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Mergers & Acquisitions

Grace agrees to $7 billion takeover by Standard Industries

After months of resistance, the specialty chemical firm will be taken private

by Michael McCoy
May 2, 2021 | A version of this story appeared in Volume 99, Issue 16

After 6 months of sometimes contentious back-and-forth, the specialty chemical maker W. R. Grace has agreed to be taken private by the industrial conglomerate Standard Industries Holdings in a transaction that values Grace at about $7 billion, including debt.

W. R. Grace at a glance

Headquarters: Columbia, Maryland

Revenue: $1.7 billion

Earnings: Loss of $1.8 million

Major businesses: Refining, polyolefin, and chemical catalysts (73% of revenues); silica and specialty chemicals (27% of revenues)

Employees: ~4,000

Note: Figures are for 2020

Standard will acquire Grace’s outstanding stock for $70 per share, a 59% premium on Grace’s stock price Nov. 6, 2020, the last trading day before 40 North Management, Standard’s investment arm, first approached Grace with a $60-per-share takeover offer. After being rebuffed, 40 North raised its offer to $65 in January and to $70 on April 1.

“We are confident that our agreement with Standard Industries Holdings is the best path forward for Grace and our shareholders,” Grace CEO Hudson La Force says in a statement released by both parties.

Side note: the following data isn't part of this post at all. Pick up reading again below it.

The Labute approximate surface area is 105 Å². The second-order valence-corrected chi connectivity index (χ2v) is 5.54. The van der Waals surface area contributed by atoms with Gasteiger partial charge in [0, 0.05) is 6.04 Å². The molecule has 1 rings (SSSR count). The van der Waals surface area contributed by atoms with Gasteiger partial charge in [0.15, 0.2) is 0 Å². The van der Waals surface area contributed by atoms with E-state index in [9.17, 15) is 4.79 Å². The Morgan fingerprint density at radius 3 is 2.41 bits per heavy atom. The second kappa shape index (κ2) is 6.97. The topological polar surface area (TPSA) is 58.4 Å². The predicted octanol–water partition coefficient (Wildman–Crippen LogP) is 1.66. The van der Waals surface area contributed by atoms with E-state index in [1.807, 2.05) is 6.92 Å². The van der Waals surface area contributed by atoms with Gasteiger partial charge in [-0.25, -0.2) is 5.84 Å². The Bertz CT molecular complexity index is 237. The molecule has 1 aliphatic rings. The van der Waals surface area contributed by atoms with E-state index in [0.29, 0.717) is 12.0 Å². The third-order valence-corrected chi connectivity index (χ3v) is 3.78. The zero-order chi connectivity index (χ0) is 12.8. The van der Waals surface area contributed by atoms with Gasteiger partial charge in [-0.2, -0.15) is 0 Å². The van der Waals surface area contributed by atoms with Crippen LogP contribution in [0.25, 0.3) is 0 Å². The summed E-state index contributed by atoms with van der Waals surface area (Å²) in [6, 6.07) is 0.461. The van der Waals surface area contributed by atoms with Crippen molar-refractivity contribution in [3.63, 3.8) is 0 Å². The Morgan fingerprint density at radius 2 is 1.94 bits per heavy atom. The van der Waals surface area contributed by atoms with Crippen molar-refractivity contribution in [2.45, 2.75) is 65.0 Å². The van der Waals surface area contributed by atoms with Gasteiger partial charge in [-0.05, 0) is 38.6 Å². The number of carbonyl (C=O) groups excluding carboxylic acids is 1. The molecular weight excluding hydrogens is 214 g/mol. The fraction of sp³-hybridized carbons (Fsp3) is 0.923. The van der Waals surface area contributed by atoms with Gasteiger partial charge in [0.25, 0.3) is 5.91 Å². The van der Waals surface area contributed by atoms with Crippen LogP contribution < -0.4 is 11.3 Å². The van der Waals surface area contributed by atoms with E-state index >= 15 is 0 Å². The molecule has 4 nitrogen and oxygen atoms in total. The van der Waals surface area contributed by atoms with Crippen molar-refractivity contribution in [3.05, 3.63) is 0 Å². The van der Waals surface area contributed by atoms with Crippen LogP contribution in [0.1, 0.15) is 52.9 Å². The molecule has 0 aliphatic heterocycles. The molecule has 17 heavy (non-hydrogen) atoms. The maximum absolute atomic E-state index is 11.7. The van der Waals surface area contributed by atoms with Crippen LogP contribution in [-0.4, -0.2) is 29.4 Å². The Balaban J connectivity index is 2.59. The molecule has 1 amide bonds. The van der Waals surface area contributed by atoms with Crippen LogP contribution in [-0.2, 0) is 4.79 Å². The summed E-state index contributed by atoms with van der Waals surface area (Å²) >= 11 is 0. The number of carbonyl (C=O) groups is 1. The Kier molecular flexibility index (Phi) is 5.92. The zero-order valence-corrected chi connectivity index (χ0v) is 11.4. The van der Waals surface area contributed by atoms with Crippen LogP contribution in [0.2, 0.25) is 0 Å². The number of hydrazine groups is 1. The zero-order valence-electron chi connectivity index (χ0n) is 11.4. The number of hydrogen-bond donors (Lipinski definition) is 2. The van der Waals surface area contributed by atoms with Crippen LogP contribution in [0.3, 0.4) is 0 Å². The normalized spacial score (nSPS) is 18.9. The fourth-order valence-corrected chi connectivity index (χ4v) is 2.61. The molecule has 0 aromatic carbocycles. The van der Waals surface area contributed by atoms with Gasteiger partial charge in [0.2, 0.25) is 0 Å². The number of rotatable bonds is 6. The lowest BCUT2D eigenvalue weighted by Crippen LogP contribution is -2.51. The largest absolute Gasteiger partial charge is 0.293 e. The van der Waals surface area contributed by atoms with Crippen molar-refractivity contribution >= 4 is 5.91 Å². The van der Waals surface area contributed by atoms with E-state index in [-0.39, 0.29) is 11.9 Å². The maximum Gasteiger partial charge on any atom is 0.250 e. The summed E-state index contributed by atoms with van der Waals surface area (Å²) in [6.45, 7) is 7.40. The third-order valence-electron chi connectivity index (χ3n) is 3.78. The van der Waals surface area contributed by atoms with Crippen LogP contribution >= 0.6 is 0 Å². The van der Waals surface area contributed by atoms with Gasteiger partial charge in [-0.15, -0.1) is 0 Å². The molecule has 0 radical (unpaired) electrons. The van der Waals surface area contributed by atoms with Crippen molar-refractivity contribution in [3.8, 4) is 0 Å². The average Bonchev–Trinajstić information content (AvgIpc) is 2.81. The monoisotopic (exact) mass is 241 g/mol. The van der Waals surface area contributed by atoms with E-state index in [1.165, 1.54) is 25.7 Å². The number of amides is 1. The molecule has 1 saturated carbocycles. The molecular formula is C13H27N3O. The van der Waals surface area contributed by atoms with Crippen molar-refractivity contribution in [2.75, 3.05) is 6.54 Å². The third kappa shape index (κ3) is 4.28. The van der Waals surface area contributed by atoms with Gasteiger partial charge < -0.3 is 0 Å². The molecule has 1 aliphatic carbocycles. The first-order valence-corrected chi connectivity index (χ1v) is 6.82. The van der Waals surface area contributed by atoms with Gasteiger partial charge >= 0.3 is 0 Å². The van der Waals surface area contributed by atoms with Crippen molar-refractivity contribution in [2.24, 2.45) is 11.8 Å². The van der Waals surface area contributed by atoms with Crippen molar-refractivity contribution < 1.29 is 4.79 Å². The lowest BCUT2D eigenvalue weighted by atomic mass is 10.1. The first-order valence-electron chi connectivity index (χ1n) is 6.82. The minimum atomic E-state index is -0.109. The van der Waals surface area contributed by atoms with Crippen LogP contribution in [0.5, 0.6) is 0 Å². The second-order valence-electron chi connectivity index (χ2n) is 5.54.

The unity portrayed in the statement belies the friction between the firms over the past 6 months. In a letter released with its $65 offer, 40 North said that Grace had “nothing to show in terms of shareholder value creation” since it spun off its construction materials business as GCP Applied Technologies in 2016.

The investment firm later said it had “serious reservations” about Grace’s “questionably-timed” acquisition of Albemarle’s fine chemistry business. Grace announced that $570 million purchase in February amid its fight with 40 North. The purchase will add about $160 million in annual sales and significantly increase Grace’s modest presence in fine chemicals.

With the hatchets now buried between the two firms, Kevin McCarthy, a stock analyst who follows Grace for Vertical Research Partners, told clients in a research note that he doesn’t expect other bidders or any major antitrust issues to emerge. Standard owns several companies, but none are in the chemical industry.

It does have a chemical connection, though. According to the Financial Times, Standard’s co-CEOs, David J. Millstone and David S. Winter, both married daughters of the investor Samuel Heyman. Heyman’s family owned the chemical maker International Specialty Products for many years before selling it to Ashland in 2011. And Heyman’s firm GAF, which Standard now owns, attempted to take over Union Carbide in the 1980s.



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